With excellent off-speed pitches, Champion City Kings right-hander Luke Mamer has done well nibbling at the plate in Prospect League.
As it turns out, his mother Cara isn’t too bad around a plate, either.
If Mamer wasn’t one the most popular player on the Kings before, he might be now. The Kenton Ridge High School graduate and Wright State University senior-to-be recently had his Kings teammates over for a home-cooked meal.
“She cooked taco meat and chicken, like a taco bar, and desserts. It was good. They’re not getting those home cooked meals very much,” Mamer said, adding tongue-in-cheek, “The people that weren’t talking to me before are talking to me for food now.”
Filled up on his mom’s cooking, Mamer is hungry for a few wins now. He started the season 3-0 but has lost two of his last three starts, including a tough 5-2 loss to Lorain County where he scattered six hits and allowed two earned runs in six innings.
Entering Thursday, Mamer was 3-2 with a 3.41 earned-run average. He had struck out 12 and walked just one in 31.2 innings pitched.
“His most effective pitch is his change-up, being able to locate that at any time has really helped him out,” said Kings hitting coach Jon Anderson. “Hitters are struggling a little bit to adjusting to the speed differentials he brings and his movement from all his pitches. His change-up is one of the best pitches I’ve seen out of anybody.”
That’s one reason – along with being a local draw – the Kings went after Mamer. He said general manager Rick White, also a Kenton Ridge grad, contacted him last fall. Mamer jumped at the chance to play for White, a former major league pitcher, and in front of his hometown fans at Wittenberg’s Carleton Davidson Stadium.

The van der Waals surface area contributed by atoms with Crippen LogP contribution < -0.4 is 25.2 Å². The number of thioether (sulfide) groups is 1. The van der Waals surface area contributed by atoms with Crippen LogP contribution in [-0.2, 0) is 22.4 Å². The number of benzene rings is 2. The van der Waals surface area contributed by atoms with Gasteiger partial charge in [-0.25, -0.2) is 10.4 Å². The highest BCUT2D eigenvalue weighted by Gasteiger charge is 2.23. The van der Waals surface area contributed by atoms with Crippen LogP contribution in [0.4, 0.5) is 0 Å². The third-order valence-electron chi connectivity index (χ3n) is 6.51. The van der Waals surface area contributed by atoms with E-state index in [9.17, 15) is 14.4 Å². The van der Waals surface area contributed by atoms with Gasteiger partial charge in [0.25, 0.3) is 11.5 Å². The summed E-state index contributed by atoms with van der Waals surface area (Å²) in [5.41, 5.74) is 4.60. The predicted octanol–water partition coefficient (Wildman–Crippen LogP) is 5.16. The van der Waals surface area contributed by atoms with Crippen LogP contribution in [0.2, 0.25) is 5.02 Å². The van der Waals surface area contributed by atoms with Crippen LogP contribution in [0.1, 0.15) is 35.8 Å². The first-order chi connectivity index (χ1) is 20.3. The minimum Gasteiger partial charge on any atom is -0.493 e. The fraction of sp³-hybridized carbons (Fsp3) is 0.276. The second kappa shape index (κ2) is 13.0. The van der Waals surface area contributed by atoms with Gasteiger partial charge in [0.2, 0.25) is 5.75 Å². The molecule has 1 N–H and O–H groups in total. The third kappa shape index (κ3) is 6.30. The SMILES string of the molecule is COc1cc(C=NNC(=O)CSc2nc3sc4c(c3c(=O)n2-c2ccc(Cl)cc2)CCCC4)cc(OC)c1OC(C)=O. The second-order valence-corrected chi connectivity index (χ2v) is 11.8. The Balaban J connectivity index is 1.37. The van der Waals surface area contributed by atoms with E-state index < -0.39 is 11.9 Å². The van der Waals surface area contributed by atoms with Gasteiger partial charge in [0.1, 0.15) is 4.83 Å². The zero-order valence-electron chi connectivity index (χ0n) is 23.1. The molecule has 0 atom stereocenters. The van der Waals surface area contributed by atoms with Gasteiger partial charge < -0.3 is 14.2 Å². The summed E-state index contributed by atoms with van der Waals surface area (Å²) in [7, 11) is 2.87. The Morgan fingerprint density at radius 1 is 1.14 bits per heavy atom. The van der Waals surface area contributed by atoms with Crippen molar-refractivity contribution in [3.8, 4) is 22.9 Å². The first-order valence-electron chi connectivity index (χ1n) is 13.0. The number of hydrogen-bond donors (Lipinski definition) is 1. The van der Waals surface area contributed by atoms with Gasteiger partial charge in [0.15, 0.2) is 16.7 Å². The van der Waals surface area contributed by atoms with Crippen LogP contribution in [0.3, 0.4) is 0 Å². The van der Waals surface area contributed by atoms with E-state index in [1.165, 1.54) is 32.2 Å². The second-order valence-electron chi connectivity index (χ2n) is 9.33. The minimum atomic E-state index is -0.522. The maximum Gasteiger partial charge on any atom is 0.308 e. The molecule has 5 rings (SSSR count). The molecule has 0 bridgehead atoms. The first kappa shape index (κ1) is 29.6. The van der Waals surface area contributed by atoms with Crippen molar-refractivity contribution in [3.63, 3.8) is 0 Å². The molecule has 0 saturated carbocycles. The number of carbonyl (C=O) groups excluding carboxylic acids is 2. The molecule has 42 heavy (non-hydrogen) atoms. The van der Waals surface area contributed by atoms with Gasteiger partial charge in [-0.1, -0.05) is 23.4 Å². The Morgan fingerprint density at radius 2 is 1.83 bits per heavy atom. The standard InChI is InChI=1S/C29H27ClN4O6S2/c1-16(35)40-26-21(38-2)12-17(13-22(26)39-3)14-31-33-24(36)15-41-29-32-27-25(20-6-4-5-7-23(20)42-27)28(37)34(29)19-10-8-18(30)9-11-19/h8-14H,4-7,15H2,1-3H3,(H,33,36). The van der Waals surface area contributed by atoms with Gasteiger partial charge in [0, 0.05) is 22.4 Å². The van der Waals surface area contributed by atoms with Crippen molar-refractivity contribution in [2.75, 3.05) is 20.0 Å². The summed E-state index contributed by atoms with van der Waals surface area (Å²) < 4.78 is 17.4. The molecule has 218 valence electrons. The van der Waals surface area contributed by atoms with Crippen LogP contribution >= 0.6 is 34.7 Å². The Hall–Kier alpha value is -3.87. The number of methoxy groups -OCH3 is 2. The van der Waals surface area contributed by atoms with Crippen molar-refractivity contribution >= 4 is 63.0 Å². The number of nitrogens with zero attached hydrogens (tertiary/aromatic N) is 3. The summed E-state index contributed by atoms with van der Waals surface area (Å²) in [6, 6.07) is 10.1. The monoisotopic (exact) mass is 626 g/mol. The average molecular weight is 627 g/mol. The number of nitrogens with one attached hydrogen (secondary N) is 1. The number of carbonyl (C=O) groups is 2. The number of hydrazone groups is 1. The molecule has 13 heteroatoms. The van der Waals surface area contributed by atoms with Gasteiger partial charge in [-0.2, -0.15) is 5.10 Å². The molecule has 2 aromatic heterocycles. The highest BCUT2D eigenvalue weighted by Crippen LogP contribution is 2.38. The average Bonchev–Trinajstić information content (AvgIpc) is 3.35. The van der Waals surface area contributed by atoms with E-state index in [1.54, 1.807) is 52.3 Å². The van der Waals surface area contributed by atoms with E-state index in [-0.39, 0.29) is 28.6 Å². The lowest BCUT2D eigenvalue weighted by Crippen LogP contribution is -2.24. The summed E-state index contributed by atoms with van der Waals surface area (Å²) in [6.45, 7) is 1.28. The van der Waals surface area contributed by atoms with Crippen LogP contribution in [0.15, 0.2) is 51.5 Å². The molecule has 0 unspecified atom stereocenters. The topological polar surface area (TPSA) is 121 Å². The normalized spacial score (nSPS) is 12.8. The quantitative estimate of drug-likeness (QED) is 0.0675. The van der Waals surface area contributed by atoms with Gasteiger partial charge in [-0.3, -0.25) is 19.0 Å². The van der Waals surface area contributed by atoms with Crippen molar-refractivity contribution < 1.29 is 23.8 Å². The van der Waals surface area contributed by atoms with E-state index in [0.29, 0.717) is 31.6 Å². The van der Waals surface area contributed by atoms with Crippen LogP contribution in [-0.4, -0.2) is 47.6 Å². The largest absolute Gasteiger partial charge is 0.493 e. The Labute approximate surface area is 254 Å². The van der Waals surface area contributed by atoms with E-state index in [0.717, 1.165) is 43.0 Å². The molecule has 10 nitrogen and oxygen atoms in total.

“They contacted me pretty early on and I thought it was a good idea. I didn’t really look anywhere else at all,” Mamer said. “I definitely do feel comfortable. It’s nice being in Springfield in front of the home fans.”
The Kings finished the first half of the season 12-15 in the East Division, seven games behind the Chillicothe Paints. With the second half just starting, the rest of the players on the first-year team are looking to feel more at home in Springfield, too.
“So far it’s been a really good turnout,” Mamer said of the local support. “I think Springfield is a good baseball community and this will be something close to home and cheap. People are really starting to come out, especially on the weekends. I think it’ll stick around for awhile.”
Mamer hopes to do the same in baseball. He has one more season at Wright State, then his baseball future is uncertain.
“Obviously baseball is my ultimate dream,” said Mamer, an accounding and finance major at WSU. “If nothing happens with baseball, I’m hoping to get a job.”
Until then, he’s living at home while the other players live in Wittenberg University’s dorms. And with good reason.
“I said I needed my mom’s cooking,” Mamer said.